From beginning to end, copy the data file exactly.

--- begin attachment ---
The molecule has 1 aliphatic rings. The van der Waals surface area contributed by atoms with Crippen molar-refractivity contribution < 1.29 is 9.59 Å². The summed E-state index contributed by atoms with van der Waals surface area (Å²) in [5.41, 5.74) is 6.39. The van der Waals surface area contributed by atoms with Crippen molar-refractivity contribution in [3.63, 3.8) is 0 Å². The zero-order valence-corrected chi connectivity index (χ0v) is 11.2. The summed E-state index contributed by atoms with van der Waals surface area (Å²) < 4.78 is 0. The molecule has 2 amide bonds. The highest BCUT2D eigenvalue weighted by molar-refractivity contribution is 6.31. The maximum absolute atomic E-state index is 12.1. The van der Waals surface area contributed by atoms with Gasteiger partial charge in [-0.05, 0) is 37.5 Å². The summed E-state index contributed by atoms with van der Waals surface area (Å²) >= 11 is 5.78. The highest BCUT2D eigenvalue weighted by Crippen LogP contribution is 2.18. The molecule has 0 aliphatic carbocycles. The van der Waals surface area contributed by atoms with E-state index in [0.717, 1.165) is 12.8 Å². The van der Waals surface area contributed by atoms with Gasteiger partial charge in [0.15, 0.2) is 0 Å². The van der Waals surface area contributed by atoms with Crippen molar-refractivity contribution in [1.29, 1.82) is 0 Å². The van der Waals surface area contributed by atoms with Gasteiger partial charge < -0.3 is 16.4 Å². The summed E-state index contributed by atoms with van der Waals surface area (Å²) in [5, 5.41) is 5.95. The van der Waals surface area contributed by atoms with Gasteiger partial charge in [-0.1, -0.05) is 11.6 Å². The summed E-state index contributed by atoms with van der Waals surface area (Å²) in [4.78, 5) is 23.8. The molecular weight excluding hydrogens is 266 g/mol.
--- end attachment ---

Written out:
The molecule has 1 aliphatic rings. The van der Waals surface area contributed by atoms with Crippen molar-refractivity contribution < 1.29 is 9.59 Å². The summed E-state index contributed by atoms with van der Waals surface area (Å²) in [5.41, 5.74) is 6.39. The van der Waals surface area contributed by atoms with Crippen molar-refractivity contribution in [3.63, 3.8) is 0 Å². The zero-order valence-corrected chi connectivity index (χ0v) is 11.2. The summed E-state index contributed by atoms with van der Waals surface area (Å²) < 4.78 is 0. The molecule has 2 amide bonds. The highest BCUT2D eigenvalue weighted by molar-refractivity contribution is 6.31. The maximum absolute atomic E-state index is 12.1. The van der Waals surface area contributed by atoms with Gasteiger partial charge in [-0.05, 0) is 37.5 Å². The summed E-state index contributed by atoms with van der Waals surface area (Å²) >= 11 is 5.78. The highest BCUT2D eigenvalue weighted by Crippen LogP contribution is 2.18. The molecule has 0 aliphatic carbocycles. The van der Waals surface area contributed by atoms with E-state index in [0.717, 1.165) is 12.8 Å². The van der Waals surface area contributed by atoms with Gasteiger partial charge in [0.15, 0.2) is 0 Å². The van der Waals surface area contributed by atoms with Crippen molar-refractivity contribution in [1.29, 1.82) is 0 Å². The van der Waals surface area contributed by atoms with Gasteiger partial charge < -0.3 is 16.4 Å². The summed E-state index contributed by atoms with van der Waals surface area (Å²) in [5, 5.41) is 5.95. The van der Waals surface area contributed by atoms with Gasteiger partial charge in [-0.1, -0.05) is 11.6 Å². The summed E-state index contributed by atoms with van der Waals surface area (Å²) in [4.78, 5) is 23.8. The molecular weight excluding hydrogens is 266 g/mol.